Albumin is a protein manufactured by the liver.
The most abundant protein component of blood, produced primarily in the liver, albumin helps to keep the fluid portion of blood within the vessels, and helps transport drugs and other substances by way of the bloodstream. Low levels of albumin in the blood or its presence in urine may signal edema (the accumulation of fluid) as in pedal edema (in the ankles) or pulmonary edema (in the lungs), which may be symptoms of congestive heart failure, kidney or liver disease.
What does albumin do?
Albumin performs many functions including maintaining the "osmotic pressure" that causes fluid to remain within the blood stream instead of leaking out into the tissues.
What diseases cause albumin to be too low?
Liver disease, kidney disease, and malnutrition are the major causes of low albumin. A diseased liver produces insufficient albumin. Diseased kidneys sometimes lose large amounts of albumin into the urine faster than the liver can produce it (this is termed nephrotic syndrome). In malnutrition there is not enough protein in the patient's diet for the liver to make new albumin from.
What is a normal level of albumin?
The normal value depends on the laboratory running the test. Most labs consider roughly 3.5 to 5 grams per deciliter to be normal.
What happens if it gets too low?
In a healthy person with normal nutrition, the liver will simply manufacture more and the level will normalize. If albumin gets very low swelling can occur in the ankles (edema) and fluid can begin to accumulate in the abdomen (ascites) and in the lungs (pulmonary edema).
How can you make the albumin higher?
The person must return to health. Therefore the underlying disorder must be corrected. If the disorder is cirrhosis of the liver, the only way to correct low albumin is generally to have a liver transplant. (Note from Four Winds... Liver transplant: this is the opinion of the author not necessarily ours as this condition can be addressed with natural means in many cases.)
Why does albumin fluctuate so much?
Albumin levels are also dependant on the state of hydration of the body. A person that is deficient of water ("dry") because of dehydration will have an artificially low albumin level. This returns to normal when the dehydration is corrected. Albumin fluctuates so widely because it is very sensitive to changes in hydration of the body.
Jeff Punch MD - Division of Transplantation - University of Michigan
Albumin -- What You Dont Know Can Kill You
(Excerpts from Dr. Mercola's web site)
In order to fight off invading bacteria, viruses, fungi and other invaders, your body sends the immune system into action engaging T-cells, B-cells, macrophages, eosinophils, and other immune system warriors in battle.
The battle against germs is protein-based, because the immune system utilizes many protein-based substances to fight off the invasion by rapidly producing more protein-based substances to defend the body. However, there can only be a certain concentration of all proteins in the body and when the concentration of immune system proteins goes up, the concentration of other proteins must fall.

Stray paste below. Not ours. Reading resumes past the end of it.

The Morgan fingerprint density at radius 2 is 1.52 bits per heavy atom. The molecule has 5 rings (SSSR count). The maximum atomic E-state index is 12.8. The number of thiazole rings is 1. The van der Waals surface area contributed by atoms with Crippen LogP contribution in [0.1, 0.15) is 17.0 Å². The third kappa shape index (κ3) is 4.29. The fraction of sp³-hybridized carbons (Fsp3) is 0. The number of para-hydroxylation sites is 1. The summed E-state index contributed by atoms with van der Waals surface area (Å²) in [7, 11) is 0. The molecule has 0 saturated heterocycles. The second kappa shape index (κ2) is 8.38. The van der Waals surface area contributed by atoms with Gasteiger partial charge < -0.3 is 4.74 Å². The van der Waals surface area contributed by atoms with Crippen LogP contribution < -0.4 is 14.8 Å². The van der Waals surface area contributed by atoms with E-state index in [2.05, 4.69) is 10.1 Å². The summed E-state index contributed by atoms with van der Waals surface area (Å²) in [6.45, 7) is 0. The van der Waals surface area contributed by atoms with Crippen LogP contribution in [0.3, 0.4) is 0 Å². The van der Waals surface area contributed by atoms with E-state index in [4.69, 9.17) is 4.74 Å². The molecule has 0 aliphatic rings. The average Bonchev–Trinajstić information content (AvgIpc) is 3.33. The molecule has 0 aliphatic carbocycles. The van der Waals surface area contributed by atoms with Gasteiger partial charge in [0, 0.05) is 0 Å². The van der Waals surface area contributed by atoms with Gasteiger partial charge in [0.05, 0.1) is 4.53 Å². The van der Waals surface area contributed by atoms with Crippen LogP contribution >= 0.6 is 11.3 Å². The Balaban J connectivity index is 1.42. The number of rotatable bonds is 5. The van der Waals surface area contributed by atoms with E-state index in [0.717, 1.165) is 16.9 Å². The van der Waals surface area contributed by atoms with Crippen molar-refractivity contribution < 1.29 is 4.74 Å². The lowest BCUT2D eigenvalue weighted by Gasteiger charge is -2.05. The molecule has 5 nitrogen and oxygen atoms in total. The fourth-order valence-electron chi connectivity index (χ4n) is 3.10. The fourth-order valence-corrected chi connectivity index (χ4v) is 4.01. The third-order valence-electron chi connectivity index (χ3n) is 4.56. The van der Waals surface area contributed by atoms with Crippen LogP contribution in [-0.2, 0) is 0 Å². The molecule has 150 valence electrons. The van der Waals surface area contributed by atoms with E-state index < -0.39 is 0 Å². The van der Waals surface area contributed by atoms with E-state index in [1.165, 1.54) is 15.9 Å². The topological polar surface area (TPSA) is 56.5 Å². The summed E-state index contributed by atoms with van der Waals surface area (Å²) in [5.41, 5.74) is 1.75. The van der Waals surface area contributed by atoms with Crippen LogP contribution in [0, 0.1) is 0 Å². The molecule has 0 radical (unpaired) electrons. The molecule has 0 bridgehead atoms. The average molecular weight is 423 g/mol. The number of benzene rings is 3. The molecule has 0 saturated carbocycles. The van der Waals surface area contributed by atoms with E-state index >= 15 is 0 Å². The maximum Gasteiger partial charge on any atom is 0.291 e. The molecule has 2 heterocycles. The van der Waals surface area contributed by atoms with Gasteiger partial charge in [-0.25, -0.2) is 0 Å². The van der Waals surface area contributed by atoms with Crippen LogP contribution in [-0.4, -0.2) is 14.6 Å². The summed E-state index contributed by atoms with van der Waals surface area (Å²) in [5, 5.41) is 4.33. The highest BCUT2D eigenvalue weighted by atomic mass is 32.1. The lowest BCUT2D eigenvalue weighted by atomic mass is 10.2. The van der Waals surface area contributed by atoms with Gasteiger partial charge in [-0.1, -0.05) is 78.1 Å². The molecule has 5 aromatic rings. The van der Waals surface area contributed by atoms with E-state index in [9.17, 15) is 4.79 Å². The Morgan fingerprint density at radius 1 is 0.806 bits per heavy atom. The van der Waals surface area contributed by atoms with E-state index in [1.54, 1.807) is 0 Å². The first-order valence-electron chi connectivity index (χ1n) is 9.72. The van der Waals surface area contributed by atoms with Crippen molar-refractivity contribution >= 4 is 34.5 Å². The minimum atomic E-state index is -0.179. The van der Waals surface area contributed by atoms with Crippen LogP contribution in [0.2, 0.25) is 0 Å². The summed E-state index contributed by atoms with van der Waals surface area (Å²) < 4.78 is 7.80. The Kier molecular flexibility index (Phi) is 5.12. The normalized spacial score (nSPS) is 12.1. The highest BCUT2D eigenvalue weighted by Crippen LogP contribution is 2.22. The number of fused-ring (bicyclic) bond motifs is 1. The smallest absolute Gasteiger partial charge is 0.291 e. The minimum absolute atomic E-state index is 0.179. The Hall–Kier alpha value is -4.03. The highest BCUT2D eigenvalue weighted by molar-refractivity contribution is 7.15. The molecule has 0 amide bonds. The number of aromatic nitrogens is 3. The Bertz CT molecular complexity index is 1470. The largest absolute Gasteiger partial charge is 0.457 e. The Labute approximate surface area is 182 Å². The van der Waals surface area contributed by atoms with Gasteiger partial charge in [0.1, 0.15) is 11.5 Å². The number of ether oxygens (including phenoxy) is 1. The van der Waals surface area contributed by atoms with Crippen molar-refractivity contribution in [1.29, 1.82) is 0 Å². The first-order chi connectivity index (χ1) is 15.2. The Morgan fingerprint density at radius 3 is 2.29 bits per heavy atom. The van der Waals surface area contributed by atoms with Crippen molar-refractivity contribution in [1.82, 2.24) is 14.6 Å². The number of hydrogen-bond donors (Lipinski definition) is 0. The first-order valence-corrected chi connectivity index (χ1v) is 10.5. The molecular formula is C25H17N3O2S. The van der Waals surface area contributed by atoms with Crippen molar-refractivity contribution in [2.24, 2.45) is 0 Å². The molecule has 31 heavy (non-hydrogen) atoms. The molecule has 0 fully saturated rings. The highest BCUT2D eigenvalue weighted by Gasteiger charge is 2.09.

One of the proteins that decrease when the immune system is engaged in battle is a crucial protein called albumin, and that's where the trouble lies. Albumin is an important protein that is found in most animal tissues. Albumin is assembled in the liver from more than 500 amino acids.
The most abundant protein in the bloodstream, albumins many important duties include:
- Protects easily damaged tissues from the free radicals that can destroy your cells and cause cancer by altering cellular DNA.
- Guards against heart disease by transporting the antioxidant vitamins that help keep the coronary arteries clean, binding up fatty acids that tend to clog your arteries and stabilizing the ratio between HDL ("good" cholesterol) and LDL ("bad" cholesterol).
- Binds up waste products, toxins, and dangerous drugs that would otherwise damage the body and encourage disease. It also detoxifies the fluids surrounding cells.
Albumin Protects Your biological terrain by buffering your blood against pH changes.
- Helps to keep your blood flowing smoothly by preventing red blood cells and other substances from clumping together.
- Is essential for transporting vitamins, magnesium, copper, zinc, bilirubin, uric acid, sex hormones, thyroid hormone, other hormones, and fatty acids throughout the body. It regulates the movement of nutrients between your blood and your body's cells.
Albumin Stabilizes Your Red Blood Cells And Growth Hormones.
- Plays a major role in controlling the precise amount of water in various bodily tissues.
- Plays an important role in transporting and circulating reservoirs of thyroid hormones.
- Purifies the cerebrospinal fluid, nourishes brain cells, and maintains your blood-brain barrier.